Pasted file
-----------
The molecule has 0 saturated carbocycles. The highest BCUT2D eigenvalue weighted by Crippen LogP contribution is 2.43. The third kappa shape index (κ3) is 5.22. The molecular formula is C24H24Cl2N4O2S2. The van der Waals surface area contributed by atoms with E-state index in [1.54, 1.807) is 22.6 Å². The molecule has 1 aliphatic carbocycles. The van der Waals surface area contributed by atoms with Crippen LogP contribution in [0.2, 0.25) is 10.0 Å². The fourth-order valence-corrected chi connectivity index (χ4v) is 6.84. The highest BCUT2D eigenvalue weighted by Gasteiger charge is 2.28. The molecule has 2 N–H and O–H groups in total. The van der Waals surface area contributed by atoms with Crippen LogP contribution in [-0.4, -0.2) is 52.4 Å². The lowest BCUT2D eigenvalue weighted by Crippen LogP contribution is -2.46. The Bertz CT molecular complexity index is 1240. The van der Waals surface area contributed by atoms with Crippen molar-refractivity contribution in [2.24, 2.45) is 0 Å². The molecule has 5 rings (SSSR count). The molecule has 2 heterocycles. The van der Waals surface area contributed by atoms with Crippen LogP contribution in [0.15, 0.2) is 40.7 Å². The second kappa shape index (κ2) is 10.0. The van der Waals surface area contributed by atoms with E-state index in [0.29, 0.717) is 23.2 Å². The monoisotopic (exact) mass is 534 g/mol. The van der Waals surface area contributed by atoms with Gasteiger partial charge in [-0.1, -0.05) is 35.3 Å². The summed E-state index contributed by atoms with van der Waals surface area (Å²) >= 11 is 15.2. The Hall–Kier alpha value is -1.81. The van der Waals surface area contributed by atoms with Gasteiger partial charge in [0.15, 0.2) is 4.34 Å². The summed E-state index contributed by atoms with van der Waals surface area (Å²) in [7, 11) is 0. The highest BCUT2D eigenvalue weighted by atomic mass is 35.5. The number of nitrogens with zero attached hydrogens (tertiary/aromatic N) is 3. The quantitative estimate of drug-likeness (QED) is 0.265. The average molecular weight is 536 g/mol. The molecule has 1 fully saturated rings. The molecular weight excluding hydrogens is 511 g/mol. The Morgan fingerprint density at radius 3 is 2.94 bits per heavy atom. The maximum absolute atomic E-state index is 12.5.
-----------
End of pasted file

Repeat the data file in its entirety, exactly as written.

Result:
The molecule has 0 saturated carbocycles. The highest BCUT2D eigenvalue weighted by Crippen LogP contribution is 2.43. The third kappa shape index (κ3) is 5.22. The molecular formula is C24H24Cl2N4O2S2. The van der Waals surface area contributed by atoms with E-state index in [1.54, 1.807) is 22.6 Å². The molecule has 1 aliphatic carbocycles. The van der Waals surface area contributed by atoms with Crippen LogP contribution in [0.2, 0.25) is 10.0 Å². The fourth-order valence-corrected chi connectivity index (χ4v) is 6.84. The highest BCUT2D eigenvalue weighted by Gasteiger charge is 2.28. The molecule has 2 N–H and O–H groups in total. The van der Waals surface area contributed by atoms with Crippen LogP contribution in [-0.4, -0.2) is 52.4 Å². The lowest BCUT2D eigenvalue weighted by Crippen LogP contribution is -2.46. The Bertz CT molecular complexity index is 1240. The van der Waals surface area contributed by atoms with Crippen molar-refractivity contribution in [2.24, 2.45) is 0 Å². The molecule has 5 rings (SSSR count). The molecule has 2 heterocycles. The van der Waals surface area contributed by atoms with Crippen LogP contribution in [0.15, 0.2) is 40.7 Å². The second kappa shape index (κ2) is 10.0. The van der Waals surface area contributed by atoms with E-state index in [0.29, 0.717) is 23.2 Å². The monoisotopic (exact) mass is 534 g/mol. The van der Waals surface area contributed by atoms with Gasteiger partial charge in [-0.1, -0.05) is 35.3 Å². The summed E-state index contributed by atoms with van der Waals surface area (Å²) >= 11 is 15.2. The Hall–Kier alpha value is -1.81. The van der Waals surface area contributed by atoms with Gasteiger partial charge in [0.15, 0.2) is 4.34 Å². The summed E-state index contributed by atoms with van der Waals surface area (Å²) in [7, 11) is 0. The highest BCUT2D eigenvalue weighted by atomic mass is 35.5. The number of nitrogens with zero attached hydrogens (tertiary/aromatic N) is 3. The quantitative estimate of drug-likeness (QED) is 0.265. The average molecular weight is 536 g/mol. The molecule has 1 fully saturated rings. The molecular weight excluding hydrogens is 511 g/mol. The Morgan fingerprint density at radius 3 is 2.94 bits per heavy atom. The maximum absolute atomic E-state index is 12.5.